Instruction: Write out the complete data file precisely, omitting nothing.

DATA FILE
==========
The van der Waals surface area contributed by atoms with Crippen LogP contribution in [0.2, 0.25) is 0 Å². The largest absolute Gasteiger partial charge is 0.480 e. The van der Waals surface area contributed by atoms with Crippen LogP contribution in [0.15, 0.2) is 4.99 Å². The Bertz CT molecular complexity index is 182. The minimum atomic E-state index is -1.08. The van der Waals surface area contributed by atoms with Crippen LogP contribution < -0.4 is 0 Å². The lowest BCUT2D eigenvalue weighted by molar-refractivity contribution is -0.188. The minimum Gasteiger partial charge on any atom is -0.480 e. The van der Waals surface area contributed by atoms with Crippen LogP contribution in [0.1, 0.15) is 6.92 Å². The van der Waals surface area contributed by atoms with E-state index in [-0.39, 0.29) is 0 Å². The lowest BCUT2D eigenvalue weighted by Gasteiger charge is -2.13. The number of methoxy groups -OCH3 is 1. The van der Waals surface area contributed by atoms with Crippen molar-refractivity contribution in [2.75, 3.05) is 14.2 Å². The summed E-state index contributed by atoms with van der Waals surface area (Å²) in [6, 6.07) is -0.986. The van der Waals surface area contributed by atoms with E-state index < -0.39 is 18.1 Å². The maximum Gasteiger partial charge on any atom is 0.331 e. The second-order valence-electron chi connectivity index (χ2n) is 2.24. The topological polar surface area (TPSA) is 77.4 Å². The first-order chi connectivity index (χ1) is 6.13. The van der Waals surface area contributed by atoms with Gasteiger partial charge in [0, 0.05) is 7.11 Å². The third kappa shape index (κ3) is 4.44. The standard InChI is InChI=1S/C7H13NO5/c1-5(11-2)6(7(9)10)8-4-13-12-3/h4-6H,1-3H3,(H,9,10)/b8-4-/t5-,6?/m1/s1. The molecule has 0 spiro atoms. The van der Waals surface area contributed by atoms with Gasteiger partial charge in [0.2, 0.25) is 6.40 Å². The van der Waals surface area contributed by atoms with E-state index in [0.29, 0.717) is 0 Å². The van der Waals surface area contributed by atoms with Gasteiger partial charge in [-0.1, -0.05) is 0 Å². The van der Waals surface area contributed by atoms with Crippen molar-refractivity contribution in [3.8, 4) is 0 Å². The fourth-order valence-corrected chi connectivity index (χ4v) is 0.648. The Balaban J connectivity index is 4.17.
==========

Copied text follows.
The van der Waals surface area contributed by atoms with Crippen LogP contribution in [0.2, 0.25) is 0 Å². The largest absolute Gasteiger partial charge is 0.480 e. The van der Waals surface area contributed by atoms with Crippen LogP contribution in [0.15, 0.2) is 4.99 Å². The Bertz CT molecular complexity index is 182. The minimum atomic E-state index is -1.08. The van der Waals surface area contributed by atoms with Crippen LogP contribution < -0.4 is 0 Å². The lowest BCUT2D eigenvalue weighted by molar-refractivity contribution is -0.188. The minimum Gasteiger partial charge on any atom is -0.480 e. The van der Waals surface area contributed by atoms with Crippen LogP contribution in [0.1, 0.15) is 6.92 Å². The van der Waals surface area contributed by atoms with E-state index in [-0.39, 0.29) is 0 Å². The lowest BCUT2D eigenvalue weighted by Gasteiger charge is -2.13. The number of methoxy groups -OCH3 is 1. The van der Waals surface area contributed by atoms with Crippen molar-refractivity contribution in [2.75, 3.05) is 14.2 Å². The summed E-state index contributed by atoms with van der Waals surface area (Å²) in [6, 6.07) is -0.986. The van der Waals surface area contributed by atoms with E-state index < -0.39 is 18.1 Å². The maximum Gasteiger partial charge on any atom is 0.331 e. The second-order valence-electron chi connectivity index (χ2n) is 2.24. The topological polar surface area (TPSA) is 77.4 Å². The first-order chi connectivity index (χ1) is 6.13. The van der Waals surface area contributed by atoms with Gasteiger partial charge in [0, 0.05) is 7.11 Å². The third kappa shape index (κ3) is 4.44. The standard InChI is InChI=1S/C7H13NO5/c1-5(11-2)6(7(9)10)8-4-13-12-3/h4-6H,1-3H3,(H,9,10)/b8-4-/t5-,6?/m1/s1. The molecule has 0 spiro atoms. The van der Waals surface area contributed by atoms with Gasteiger partial charge in [0.2, 0.25) is 6.40 Å². The van der Waals surface area contributed by atoms with E-state index in [0.29, 0.717) is 0 Å². The van der Waals surface area contributed by atoms with Gasteiger partial charge in [-0.1, -0.05) is 0 Å². The van der Waals surface area contributed by atoms with Crippen molar-refractivity contribution in [3.8, 4) is 0 Å². The fourth-order valence-corrected chi connectivity index (χ4v) is 0.648. The Balaban J connectivity index is 4.17.